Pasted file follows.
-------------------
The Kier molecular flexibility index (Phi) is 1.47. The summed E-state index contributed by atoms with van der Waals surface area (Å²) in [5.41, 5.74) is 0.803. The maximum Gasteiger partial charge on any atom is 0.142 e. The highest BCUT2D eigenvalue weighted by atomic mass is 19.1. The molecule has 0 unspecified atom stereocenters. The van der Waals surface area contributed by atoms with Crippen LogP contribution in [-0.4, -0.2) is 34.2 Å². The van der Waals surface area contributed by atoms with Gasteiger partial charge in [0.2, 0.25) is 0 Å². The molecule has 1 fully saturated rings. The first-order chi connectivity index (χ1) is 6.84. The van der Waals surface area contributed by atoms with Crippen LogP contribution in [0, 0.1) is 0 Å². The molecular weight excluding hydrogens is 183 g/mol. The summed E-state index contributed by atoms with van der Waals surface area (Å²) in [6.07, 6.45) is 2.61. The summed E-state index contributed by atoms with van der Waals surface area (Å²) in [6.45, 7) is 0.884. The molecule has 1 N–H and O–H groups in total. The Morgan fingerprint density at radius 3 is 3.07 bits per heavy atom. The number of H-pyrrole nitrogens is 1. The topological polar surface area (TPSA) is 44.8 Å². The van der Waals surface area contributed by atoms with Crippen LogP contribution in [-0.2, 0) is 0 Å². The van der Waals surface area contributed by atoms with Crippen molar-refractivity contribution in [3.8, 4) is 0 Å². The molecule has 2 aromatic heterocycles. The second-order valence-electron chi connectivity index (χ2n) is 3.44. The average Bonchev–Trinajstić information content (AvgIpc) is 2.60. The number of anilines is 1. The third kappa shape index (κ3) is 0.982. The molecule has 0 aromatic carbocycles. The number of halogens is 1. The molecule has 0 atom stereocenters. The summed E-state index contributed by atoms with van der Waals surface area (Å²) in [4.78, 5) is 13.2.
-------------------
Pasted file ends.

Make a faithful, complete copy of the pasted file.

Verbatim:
The Kier molecular flexibility index (Phi) is 1.47. The summed E-state index contributed by atoms with van der Waals surface area (Å²) in [5.41, 5.74) is 0.803. The maximum Gasteiger partial charge on any atom is 0.142 e. The highest BCUT2D eigenvalue weighted by atomic mass is 19.1. The molecule has 0 unspecified atom stereocenters. The van der Waals surface area contributed by atoms with Crippen LogP contribution in [-0.4, -0.2) is 34.2 Å². The van der Waals surface area contributed by atoms with Gasteiger partial charge in [0.2, 0.25) is 0 Å². The molecule has 1 fully saturated rings. The first-order chi connectivity index (χ1) is 6.84. The van der Waals surface area contributed by atoms with Crippen LogP contribution in [0, 0.1) is 0 Å². The molecular weight excluding hydrogens is 183 g/mol. The summed E-state index contributed by atoms with van der Waals surface area (Å²) in [6.07, 6.45) is 2.61. The summed E-state index contributed by atoms with van der Waals surface area (Å²) in [6.45, 7) is 0.884. The molecule has 1 N–H and O–H groups in total. The Morgan fingerprint density at radius 3 is 3.07 bits per heavy atom. The number of H-pyrrole nitrogens is 1. The topological polar surface area (TPSA) is 44.8 Å². The van der Waals surface area contributed by atoms with Crippen LogP contribution in [-0.2, 0) is 0 Å². The van der Waals surface area contributed by atoms with Crippen molar-refractivity contribution in [3.8, 4) is 0 Å². The molecule has 2 aromatic heterocycles. The second-order valence-electron chi connectivity index (χ2n) is 3.44. The average Bonchev–Trinajstić information content (AvgIpc) is 2.60. The number of anilines is 1. The third kappa shape index (κ3) is 0.982. The molecule has 0 aromatic carbocycles. The number of halogens is 1. The molecule has 0 atom stereocenters. The summed E-state index contributed by atoms with van der Waals surface area (Å²) in [4.78, 5) is 13.2.